How Mo Amer and Ramy Youssef Make Islamic Humor Relevant

Before I saw Ramy on HULU or Mo on Netflix, I didn’t know what Ramadan or Wudu was. I didn’t know dogs were Haram (forbidden or proscribed by Islamic law) or that tofu was Halal (permissible). I longed for an elder to call me Habibi (a term of endearment meaning ‘beloved’) and I wanted to end praise worthy statements with “inshallah” (if Allah wills it). After three seasons of the fantastic Ramy–the brainchild of comedian and actor Ramy Youssef–and the one season of Mo–brainchild of comedian Mohammed Amer who also co-stars in Youssef’s Ramy–I’ve come to the conclusion that these two gifted entertainers have invited me so warmly into their specific worlds and cultures that I’ve not only understood it better but had a burning desire to be a part of it. In other words, they’ve made Islamic humor completely mainstream.

I looked up Mo Amer and his style of humor and it mentioned Islamophobia. That sounds much harsher than it really means, but I get it. It’s almost a style of extreme self-deprecating but on a larger, cultural, and religious extent. Since 9/11, American (more specifically white-American) comedy has labeled Islamic culture and people to an extreme “other.” Going as far as to scapegoat Muslim people to “enemy” status. Islamophobia is a comedy style that aims to take back that xenophobia and racism and extreme categorization and embrace and empower the culture again. When Mo Amer performed at the Irvine Improv this Friday, Oct. 21, 2022, one of the opening acts mentioned how there were so many brown people in the audience he thought it was a doctorate graduation ceremony. That’s a much more positive example of the comedy style but you get the picture. Mo Amer, the headline act, went into a much more specific story of Taxi Cab drivers in Egypt that recalls the almost family nature of Arab culture and traditions.

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Ramy Season 3 on HULU

I’ll admit, I didn’t understand most of Amer’s bits during his show at the Improv. They were very specific to his voice and I’ve never seen his Netflix specials or his show (but I will now). My only exposure to him is through his co-star appearances in Ramy and he is portrayed as a much more extroverted, obnoxious, and matter of fact version of Ramy’s character. Ramy Youssef’s comedy is also of the Islamic humor and Islamophobia variety, but in a more introspective and observational manner. Think of a hipper and more modern Islamic version of Seinfeld and Larry David. In many ways, Ramy is a descendant of that “comedian with his own TV show” that they were giving away like candy in the late 90s. A closer descendant, generationally and style of humor wise, would be Jerrod Carmichael whose The Carmichael Show only lasted 3 seasons (from 2015-17) but who also used his humor and platform as a framing device and opportunity to speak about larger issues in his own community.

In that sense, Ramy and Carmichael (who is an executive producer on Ramy) are much bigger revolutionaries and–dare I say–iconoclasts than their predecessors. For Jerrod Carmichael, whose show layered the groundwork for social think pieces disguised as an old fashioned multi-cam sitcom, he was telling a story in a seemingly conventional way with broader issues that needed to be addressed. It was a hilarious show. Specifically from the performances of David Alan Grier, Jerrod Carmichael, and a then relatively unknown Lil Rel Howery & Tiffany Haddish. I just don’t think the tone shifts gelled too well for it’s audience. As for Ramy, it’s a fascinating dramedy about religious guilt and self-identity in the context of a variety of perspectives across multiple characters in his family. Of course having A24 produce what seems to be a 10-episode indie film season doesn’t hurt the prospect to be creatively daring and liberating and unconfined to a general consensus and studio that would focus group every process of the production to death.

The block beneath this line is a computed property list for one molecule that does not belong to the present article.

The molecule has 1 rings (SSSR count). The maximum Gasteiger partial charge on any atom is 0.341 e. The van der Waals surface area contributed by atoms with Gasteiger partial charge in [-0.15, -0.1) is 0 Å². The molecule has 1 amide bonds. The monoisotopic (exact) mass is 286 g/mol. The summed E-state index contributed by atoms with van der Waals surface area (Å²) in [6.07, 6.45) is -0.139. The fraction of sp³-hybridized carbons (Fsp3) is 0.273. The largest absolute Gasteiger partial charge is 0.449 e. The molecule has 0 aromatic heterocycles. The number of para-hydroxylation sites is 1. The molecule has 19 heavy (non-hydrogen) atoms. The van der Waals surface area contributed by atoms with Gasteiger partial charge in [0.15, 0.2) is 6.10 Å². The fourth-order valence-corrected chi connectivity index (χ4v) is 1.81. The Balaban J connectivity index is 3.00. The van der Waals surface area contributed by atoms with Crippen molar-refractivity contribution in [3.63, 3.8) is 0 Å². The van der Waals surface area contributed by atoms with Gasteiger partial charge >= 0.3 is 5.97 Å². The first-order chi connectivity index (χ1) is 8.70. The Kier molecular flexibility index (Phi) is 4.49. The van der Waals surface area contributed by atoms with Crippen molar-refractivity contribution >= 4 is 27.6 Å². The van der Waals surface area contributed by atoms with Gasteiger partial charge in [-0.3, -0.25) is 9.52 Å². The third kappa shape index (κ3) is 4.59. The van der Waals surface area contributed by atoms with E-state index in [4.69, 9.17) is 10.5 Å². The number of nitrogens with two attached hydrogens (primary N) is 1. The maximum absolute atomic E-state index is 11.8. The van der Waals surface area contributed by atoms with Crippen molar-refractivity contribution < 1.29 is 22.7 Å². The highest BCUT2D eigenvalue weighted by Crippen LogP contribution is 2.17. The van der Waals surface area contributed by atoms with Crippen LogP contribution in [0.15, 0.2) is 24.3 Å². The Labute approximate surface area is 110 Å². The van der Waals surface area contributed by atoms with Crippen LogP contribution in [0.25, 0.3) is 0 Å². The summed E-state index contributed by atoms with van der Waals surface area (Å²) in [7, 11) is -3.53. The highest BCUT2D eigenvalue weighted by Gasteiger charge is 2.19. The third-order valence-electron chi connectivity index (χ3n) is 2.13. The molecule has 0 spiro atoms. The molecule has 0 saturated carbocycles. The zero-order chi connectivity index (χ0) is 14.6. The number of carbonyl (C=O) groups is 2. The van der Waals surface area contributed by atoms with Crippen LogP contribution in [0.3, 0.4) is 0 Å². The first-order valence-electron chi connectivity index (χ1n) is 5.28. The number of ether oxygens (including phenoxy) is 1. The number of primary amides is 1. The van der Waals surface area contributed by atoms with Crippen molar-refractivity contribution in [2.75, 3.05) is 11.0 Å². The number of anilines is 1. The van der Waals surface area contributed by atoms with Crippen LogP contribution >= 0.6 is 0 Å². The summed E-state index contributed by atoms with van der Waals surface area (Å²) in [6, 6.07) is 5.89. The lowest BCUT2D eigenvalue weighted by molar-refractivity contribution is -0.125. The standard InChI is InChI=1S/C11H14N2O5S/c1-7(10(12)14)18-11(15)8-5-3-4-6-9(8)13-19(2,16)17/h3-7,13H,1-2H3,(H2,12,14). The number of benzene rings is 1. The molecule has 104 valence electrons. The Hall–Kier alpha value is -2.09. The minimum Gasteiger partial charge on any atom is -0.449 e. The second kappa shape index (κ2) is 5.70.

The 3rd season of Ramy takes that notion and goes even further with it. (Minor spoilers for Ramy Season 3) Ramy, at this point, is going through a spiritual crisis after the events of Season 2. He’s found something he is good at: taking his position in his uncle’s Diamond District business to another level through digital and social media marketing. But there is a deep yawning chasm in the center of where his devout religious beliefs used to be and that he’s renounced for personal and romantic reasons. It’s a struggle that gets downright depressing, especially in the final episodes of the current season. But I’m glad that they had the creative freedom to go there and they wouldn’t have had it been a traditional sitcom. As a first generation Asian-American born to immigrant parents, do I identify with Ramy and sympathize with his pains and struggles? Sure. But more than that, it’s damn entertaining content. And it’s making a once unjustifiably hated and spited culture hip, trendy, and more importantly, empathetic. Now we just need a Viet-American comedian to shake up the zeitgeist. Let’s go!

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